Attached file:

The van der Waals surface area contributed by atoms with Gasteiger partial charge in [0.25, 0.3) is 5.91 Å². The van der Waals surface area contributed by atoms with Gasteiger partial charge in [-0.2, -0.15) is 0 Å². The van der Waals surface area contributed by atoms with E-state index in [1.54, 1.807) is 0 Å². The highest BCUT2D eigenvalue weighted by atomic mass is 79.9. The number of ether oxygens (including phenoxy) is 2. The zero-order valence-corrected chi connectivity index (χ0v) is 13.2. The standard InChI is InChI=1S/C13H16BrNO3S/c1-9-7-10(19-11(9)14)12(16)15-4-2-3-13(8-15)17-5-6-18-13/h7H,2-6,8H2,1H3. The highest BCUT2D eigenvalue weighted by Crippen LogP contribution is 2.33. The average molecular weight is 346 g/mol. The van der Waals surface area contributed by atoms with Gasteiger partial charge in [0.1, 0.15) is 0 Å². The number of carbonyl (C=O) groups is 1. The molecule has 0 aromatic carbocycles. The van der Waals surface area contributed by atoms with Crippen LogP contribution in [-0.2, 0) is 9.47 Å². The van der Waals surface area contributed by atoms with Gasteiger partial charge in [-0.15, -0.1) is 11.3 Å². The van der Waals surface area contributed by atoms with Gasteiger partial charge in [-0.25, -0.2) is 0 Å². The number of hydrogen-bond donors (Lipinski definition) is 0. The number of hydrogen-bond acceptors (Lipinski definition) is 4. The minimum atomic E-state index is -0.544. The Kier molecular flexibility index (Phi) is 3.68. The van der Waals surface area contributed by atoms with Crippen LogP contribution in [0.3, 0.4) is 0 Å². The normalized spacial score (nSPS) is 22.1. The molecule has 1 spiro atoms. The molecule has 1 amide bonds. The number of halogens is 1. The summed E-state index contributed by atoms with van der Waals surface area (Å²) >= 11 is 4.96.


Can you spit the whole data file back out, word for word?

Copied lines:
The van der Waals surface area contributed by atoms with Gasteiger partial charge in [0.25, 0.3) is 5.91 Å². The van der Waals surface area contributed by atoms with Gasteiger partial charge in [-0.2, -0.15) is 0 Å². The van der Waals surface area contributed by atoms with E-state index in [1.54, 1.807) is 0 Å². The highest BCUT2D eigenvalue weighted by atomic mass is 79.9. The number of ether oxygens (including phenoxy) is 2. The zero-order valence-corrected chi connectivity index (χ0v) is 13.2. The standard InChI is InChI=1S/C13H16BrNO3S/c1-9-7-10(19-11(9)14)12(16)15-4-2-3-13(8-15)17-5-6-18-13/h7H,2-6,8H2,1H3. The highest BCUT2D eigenvalue weighted by Crippen LogP contribution is 2.33. The average molecular weight is 346 g/mol. The van der Waals surface area contributed by atoms with Gasteiger partial charge in [0.1, 0.15) is 0 Å². The number of carbonyl (C=O) groups is 1. The molecule has 0 aromatic carbocycles. The van der Waals surface area contributed by atoms with Crippen LogP contribution in [-0.2, 0) is 9.47 Å². The van der Waals surface area contributed by atoms with Gasteiger partial charge in [-0.15, -0.1) is 11.3 Å². The van der Waals surface area contributed by atoms with Gasteiger partial charge in [-0.25, -0.2) is 0 Å². The number of hydrogen-bond donors (Lipinski definition) is 0. The number of hydrogen-bond acceptors (Lipinski definition) is 4. The minimum atomic E-state index is -0.544. The Kier molecular flexibility index (Phi) is 3.68. The van der Waals surface area contributed by atoms with Crippen LogP contribution in [0.3, 0.4) is 0 Å². The normalized spacial score (nSPS) is 22.1. The molecule has 1 spiro atoms. The molecule has 1 amide bonds. The number of halogens is 1. The summed E-state index contributed by atoms with van der Waals surface area (Å²) >= 11 is 4.96.